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2016 Hopefuls Test the Waters with the 'Values Voters'

WASHINGTON – A handful of potential presidential contenders made the pilgrimage to a confab of social conservatives on Friday to express their love for God and their disdain for President Obama and his policies.

The Values Voter Summit, organized annually by the Family Research Council, brought Sen. Ted Cruz (R-Texas), Sen. Rand Paul (R-Ky.), former Sen. Rick Santorum (R-Pa.) and Louisiana Gov. Bobby Jindal to the dais to express concerns over what they perceive as continued attacks on religious liberty in the U.S. – some led by Obama – and offer warnings over what all viewed as dangerous foreign policy missteps.

All four are believed to be eyeing the GOP nomination in 2016, making the summit an early testing ground with social conservatives.

The recent 5-4 U.S. Supreme Court decision in the Hobby Lobby case, in which justices determined that privately held companies shouldn’t be required to make free contraception a provision in their health insurance plans if it violated the firm’s religious conscience, was a widely cited topic, as was what they said was America’s collapse on the world stage.

Jindal proved to be the harshest critic, asserting that Obama has “made America weaker but the world a more dangerous place.”

“This is a president who doesn’t believe in American exceptionalism,” Jindal said, adding that Obama “for some reason doesn’t understand when America is strongest, the world is safest.”

Obama, Jindal said, “truly doesn’t understand that America is not only the strongest, most visible, but also the longest, most consistent defender of human dignity and freedom. And the world needs America. We are the indispensable nation. And the quicker he realizes there is evil in the world that must be confronted, defeated, exterminated, not simply accommodated, not simply negotiated with, the sooner we will resume our rightful place in world affairs and the sooner we will be protecting the American people and our allies.”

Jindal ended by warning that “a rebellion is brewing” and that the American people are “ready for a hostile takeover from the entrenched interests in Washington, DC.”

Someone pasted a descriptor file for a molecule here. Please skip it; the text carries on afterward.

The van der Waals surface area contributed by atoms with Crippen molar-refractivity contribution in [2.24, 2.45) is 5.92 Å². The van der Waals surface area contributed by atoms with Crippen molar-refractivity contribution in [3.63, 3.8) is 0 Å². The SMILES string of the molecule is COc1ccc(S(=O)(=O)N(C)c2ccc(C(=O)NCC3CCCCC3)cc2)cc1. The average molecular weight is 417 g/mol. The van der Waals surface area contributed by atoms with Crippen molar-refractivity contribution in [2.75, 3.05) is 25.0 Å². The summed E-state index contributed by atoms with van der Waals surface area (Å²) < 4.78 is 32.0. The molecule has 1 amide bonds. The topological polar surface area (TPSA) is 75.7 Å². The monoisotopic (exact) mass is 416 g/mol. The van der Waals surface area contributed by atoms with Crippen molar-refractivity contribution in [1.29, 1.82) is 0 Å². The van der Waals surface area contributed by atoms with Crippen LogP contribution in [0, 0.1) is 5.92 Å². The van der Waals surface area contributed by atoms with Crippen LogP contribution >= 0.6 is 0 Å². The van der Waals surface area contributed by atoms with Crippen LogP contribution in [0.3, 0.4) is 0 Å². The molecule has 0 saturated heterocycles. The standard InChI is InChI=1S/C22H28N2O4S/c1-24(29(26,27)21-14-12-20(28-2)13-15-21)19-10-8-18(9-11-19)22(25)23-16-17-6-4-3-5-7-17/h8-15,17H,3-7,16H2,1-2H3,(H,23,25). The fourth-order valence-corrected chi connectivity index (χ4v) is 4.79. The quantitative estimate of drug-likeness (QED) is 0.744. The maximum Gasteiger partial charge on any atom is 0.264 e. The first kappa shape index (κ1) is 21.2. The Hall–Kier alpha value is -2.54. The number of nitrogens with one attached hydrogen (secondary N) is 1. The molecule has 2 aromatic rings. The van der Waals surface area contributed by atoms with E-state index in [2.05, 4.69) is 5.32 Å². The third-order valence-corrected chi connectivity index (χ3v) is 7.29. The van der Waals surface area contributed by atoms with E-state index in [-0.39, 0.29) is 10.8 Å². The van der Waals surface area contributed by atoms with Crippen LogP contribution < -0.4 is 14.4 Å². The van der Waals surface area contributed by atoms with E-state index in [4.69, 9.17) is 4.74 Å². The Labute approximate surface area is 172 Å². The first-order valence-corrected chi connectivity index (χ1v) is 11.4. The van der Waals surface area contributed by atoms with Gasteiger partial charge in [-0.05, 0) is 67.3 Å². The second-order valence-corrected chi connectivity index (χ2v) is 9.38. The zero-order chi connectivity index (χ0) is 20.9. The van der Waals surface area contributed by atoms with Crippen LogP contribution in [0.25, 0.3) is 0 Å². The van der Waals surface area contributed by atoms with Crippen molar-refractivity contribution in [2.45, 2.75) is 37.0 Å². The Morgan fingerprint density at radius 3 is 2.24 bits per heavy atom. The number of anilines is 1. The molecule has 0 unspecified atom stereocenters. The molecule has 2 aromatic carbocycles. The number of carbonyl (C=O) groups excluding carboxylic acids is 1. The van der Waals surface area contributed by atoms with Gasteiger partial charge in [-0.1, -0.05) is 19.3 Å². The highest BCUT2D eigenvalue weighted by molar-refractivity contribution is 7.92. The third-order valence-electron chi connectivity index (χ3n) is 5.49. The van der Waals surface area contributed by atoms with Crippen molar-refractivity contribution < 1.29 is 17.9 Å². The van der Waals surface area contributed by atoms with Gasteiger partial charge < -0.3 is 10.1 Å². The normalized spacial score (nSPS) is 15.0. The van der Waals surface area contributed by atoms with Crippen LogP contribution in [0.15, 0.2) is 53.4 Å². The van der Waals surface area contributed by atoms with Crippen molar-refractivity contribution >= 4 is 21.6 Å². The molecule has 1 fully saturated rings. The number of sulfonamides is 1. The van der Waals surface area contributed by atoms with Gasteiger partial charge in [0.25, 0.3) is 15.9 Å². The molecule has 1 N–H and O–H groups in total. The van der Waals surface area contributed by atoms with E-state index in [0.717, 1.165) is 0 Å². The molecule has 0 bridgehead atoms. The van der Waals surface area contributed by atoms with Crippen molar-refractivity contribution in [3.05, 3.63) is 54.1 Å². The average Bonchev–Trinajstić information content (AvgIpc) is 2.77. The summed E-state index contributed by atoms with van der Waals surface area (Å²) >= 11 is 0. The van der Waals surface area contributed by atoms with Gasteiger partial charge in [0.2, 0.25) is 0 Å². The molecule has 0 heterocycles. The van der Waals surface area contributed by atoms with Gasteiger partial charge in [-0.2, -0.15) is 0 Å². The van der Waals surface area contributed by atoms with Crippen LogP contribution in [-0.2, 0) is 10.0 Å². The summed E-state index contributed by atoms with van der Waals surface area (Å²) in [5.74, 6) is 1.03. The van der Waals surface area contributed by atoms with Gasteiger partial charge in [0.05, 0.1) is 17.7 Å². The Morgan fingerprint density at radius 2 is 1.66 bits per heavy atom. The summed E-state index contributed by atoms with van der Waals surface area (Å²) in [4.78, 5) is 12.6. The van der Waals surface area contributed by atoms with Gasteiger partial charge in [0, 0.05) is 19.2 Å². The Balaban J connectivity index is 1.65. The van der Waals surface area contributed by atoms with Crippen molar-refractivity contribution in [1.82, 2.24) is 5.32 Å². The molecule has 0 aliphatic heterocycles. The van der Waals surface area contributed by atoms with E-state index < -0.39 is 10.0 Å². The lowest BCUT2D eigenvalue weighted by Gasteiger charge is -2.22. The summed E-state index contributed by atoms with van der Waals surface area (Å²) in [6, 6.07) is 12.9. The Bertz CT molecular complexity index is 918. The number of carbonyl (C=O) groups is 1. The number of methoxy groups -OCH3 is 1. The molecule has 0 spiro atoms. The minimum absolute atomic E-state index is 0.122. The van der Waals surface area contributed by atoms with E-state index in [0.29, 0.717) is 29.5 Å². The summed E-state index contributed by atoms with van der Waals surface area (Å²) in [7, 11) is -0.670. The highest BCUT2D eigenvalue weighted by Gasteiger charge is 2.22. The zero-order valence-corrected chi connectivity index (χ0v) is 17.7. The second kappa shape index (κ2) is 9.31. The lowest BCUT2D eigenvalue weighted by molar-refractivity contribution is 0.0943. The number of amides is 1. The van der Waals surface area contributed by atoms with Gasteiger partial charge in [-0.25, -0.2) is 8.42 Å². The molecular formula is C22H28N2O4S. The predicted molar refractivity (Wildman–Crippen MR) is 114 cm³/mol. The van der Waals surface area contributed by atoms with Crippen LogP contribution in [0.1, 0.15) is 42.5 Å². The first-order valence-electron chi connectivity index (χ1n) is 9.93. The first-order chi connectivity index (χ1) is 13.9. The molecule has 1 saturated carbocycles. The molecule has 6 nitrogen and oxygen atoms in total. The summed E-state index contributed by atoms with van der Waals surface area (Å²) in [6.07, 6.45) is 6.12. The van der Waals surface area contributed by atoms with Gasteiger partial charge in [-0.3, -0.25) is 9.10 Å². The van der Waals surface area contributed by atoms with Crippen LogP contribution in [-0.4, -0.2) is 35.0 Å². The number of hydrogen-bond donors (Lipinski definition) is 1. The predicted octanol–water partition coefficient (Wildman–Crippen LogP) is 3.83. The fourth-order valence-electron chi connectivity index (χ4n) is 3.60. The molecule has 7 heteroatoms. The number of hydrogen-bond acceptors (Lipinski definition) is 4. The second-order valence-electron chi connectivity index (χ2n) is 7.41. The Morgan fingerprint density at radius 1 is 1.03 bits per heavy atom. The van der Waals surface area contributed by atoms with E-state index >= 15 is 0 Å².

Paul also spent a substantial amount of time on foreign affairs, an issue that only rarely surfaces at the Values Voter Summit outside of Israel discussion. He spoke sharply about Obama’s venture into Syria and Iraq to attack the threat from ISIS.

“The president acts like a king,” Paul said. “He ignores the Constitution. He arrogantly says, ‘If Congress does not act, then I must.’ These are not the words of a great leader. These are the words that sound more like the exclamations of an autocrat.”

In the face of war, Paul said, “the president is just as arrogant.”

“Instead of coming to Congress he illegally acts on his own,” Paul said, adding that he failed to follow the Constitution and “missed a chance to unite the nation.”

“He missed a chance to galvanize the country,” Paul said. “He missed a chance to become a great American leader. How did we stray so far from the Constitution? And how do we find our way back to the traditions of our founders?”

Aside from foreign affairs, Paul said he believes the U.S. is “in a full blown crisis – a spiritual crisis.”

“Our foundation is cracking,” he said. “It’s not that we’ve chosen the wrong politicians — although there is some truth to that. It’s more fundamental. We’ve arrived at a crossroads. We’ve arrived at a day of reckoning. Will we falter or will we thrive and rediscover our mojo?”

What America really needs, Paul said, “is a revival.”

“America needs to revive tradition,” he said. “American needs to revive virtue. America needs to revive the hope that springs eternal from the transcendent teachings of a humble carpenter who died upon a cross. Government can supply bread but it can’t mend a broken spirit.”

Religious freedom remains under attack, he said, noting that the First Amendment guaranteeing freedom of religion “is not about keeping religious people out of government, it’s about keeping government out of religion.”

“No government, no law can force a people to be virtuous,” he said. “Our churches, our schools our parents must fill that void. This isn’t the norm now. Speaking of our values is sadly considered non-conformity in this day and age. In other words, I think we must do something our world often tells us not to do — seek God.”